TEN YEARS AGO, in 2003, an acquaintance of mine named Elaina Martin created Westfest. This free-of-charge Ottawa street music festival first took place on June 12, 2004, the year that Jane Sibbery was the headlining act. Elaina was then, as she would remain, what is generally termed a force. Every June since, with the help of local businesses and community volunteers, she has steered the festival to harbour. One of the highlights of my time in Ottawa was performing at Westfest 2010, on a bill with Sloan, a memory which came to the surface as the festival once again took to the stage on Thursday June 6, 2013.
Around the time Westfest was being created I was starting a music project I called Bloomistry, a neologism triggered by ‘Soundmaster’ Hy Bloom‘s MacLaren street shopfront, past which I walked every day en route to the office. The year was 2004, and I was on the horizon of my fourth decade, placing me no less than ten years past rock ‘n roll’s best before date. I had a four year-old son and was about to acquire a house with a full basement, one-half of which was to become a playground for the boy. The other half became a recording studio, or in other words a playground for an adult.
For years the gear I had assembled in my twenties had been molding in the basement of my parents’ house. Now that I had a room of one’s own, I rented a van and brought my stuff out of its long hibernation. And I necessarily, and or in some cases unnecessarily, augmented that stuff with vintage gear I found on eBay. Between 2004 and 2010, I recorded six full-length Bloomistry albums, mostly in the hours between 10 pm and 6 am. By 2004 we were already well along in the digital age, but for reasons having to do with economy and the principle of least resistance, I stayed with analogue. Not only that, I recorded on cassette tape, of all things. When I was done doing what I did I lugged my antiquated console to the studios of Dave Draves (Little Bullhorn) and the Bovas Phil Jr and Sr (Bova Sound) for mixing and mastering. They received me and my anachronistic bag of tricks with good humour (I had to bring, for instance, a clutch of special cables to attach my machinery to theirs). Right up until the day I sold my house and took to apartment living the studio was where you would often find me at the midnight hour.
In the 1980s I was delusional enough to allow myself to think I might make a living of music. By the 2000s I was under no illusions. This was a hobby, just another of my serial dabblings. If you’ve never undertaken to re-invent yourself for the sheer hell of it, allow me to commend it. There’s never been any money, nor fame, nor glory in rock, where I am concerned. Some of my shows were epic disasters. A small few were blissful. Most landed in the betweens. Playing to an empty room is only one of the pits into which aspirations might tumble, and it’s not the worst either. Other hazards of the musician are stolen gear, getting lost on the way to gigs, opening acts which drive away your audience, club owners who make sudden angry demands and/or withhold pay, and performances which for unknown and perhaps unknowable reasons go wrong. I’d played for years and never had stage fright, yet I found myself one evening having panic attacks in the middle of a show. I would forget the chords and words to songs I’d played hundreds of times. One night I put my capo on the wrong fret of my guitar and out came the opening chords of the opening song — or rather, out they didn’t come, in their stead a dissonant mess. Then there was my good friend Flecton, who in opening an Ottawa Bloomistry show spontaneously decided to make it into an Andy Kauffman styled confrontation, to see just how much he could offend the audience before they would stomp to the exit. (Answer: quite a fat lot, actually.)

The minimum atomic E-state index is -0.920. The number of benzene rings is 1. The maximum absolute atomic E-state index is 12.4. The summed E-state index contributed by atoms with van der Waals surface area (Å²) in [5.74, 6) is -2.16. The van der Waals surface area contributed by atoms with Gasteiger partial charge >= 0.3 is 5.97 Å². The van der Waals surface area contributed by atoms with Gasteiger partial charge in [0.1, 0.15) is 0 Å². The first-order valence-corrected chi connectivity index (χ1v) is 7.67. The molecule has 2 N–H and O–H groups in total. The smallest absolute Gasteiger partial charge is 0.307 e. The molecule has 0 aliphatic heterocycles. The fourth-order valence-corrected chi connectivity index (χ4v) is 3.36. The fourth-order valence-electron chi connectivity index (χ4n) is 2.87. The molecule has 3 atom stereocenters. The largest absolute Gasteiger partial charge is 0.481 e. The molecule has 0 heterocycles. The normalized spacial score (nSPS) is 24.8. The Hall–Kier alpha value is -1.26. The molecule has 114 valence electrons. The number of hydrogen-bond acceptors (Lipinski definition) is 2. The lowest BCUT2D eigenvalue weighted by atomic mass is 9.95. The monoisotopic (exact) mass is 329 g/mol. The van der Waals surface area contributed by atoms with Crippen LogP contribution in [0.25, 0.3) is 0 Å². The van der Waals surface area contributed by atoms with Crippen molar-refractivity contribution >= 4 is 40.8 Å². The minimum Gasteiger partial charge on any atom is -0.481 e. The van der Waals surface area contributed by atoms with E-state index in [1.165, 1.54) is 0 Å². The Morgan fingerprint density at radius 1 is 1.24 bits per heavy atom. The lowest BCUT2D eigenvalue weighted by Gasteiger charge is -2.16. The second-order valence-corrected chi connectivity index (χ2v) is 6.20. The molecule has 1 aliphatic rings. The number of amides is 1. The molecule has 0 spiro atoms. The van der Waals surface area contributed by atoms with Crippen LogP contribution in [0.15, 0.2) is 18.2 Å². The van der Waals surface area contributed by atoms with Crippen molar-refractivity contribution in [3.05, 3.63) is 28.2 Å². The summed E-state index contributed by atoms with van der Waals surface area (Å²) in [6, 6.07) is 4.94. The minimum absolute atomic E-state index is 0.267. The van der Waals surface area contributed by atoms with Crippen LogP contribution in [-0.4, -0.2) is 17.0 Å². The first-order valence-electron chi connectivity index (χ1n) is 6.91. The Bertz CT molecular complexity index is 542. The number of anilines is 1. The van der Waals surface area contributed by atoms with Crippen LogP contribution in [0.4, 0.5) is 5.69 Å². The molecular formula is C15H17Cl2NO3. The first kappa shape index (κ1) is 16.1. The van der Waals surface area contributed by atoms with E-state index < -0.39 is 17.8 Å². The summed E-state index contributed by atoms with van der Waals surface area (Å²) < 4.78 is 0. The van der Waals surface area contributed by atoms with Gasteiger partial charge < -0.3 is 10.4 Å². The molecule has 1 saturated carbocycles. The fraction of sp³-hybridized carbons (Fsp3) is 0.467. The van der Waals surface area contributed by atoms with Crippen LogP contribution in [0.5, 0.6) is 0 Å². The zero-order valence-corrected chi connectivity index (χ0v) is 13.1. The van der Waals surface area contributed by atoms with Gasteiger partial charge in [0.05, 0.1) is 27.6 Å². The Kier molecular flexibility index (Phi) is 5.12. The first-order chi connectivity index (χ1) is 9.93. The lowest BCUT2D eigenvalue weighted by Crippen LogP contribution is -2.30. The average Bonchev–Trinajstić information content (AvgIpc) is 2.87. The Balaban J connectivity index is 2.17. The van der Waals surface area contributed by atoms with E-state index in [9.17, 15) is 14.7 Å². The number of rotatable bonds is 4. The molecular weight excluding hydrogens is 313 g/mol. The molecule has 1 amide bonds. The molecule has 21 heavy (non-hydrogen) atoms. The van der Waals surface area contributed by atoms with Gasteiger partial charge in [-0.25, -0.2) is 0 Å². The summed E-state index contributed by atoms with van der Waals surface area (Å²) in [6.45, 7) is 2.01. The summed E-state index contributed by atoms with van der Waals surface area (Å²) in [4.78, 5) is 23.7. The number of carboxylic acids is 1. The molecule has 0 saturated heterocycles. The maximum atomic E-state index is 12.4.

It wasn’t all oh-well and rot. I did the radio circuit and always got a charge out of hearing my songs in the air. It didn’t happen often, but people did approach me to say they really liked a song or album of mine. There was a woman who came to my shows and said she “loved” me. (Here I have to acknowledge the real danger posed by stalkers, who you may be surprised to learn fixate not only on famous musicians but unknown ones as well, including an Ottawa musician with whom I sometimes performed.) One can never entirely separate performance from vanity, and it happened that at this time I shed some pounds and let my hair go in an unequivocally not-for-the-office direction. But above and beyond these Spinal Tap affectations is the very real and electrical surge of live musical performance, the making of a mighty and joyful noise of one’s own. I feel sorry for anyone who will never know what it feels like to get on a stage before an audience to ROCK OUT. That was the hit that compensated for the chronic disappointments and the loading and unloading of heavy gear and the no-shows and the snafus. I half-envy the few lucky superannuated teenagers like Keith Richards who’ve made not just a fabulous life of it but a fabulous living. Only it’s never just what you see on the stage, and I’m doubtful that I’d take up the hotel-and-road life of the rock star, especially in a wintry continental nation where markets are separated by vast stretches of sweet nothing much. Not that anyone has offered.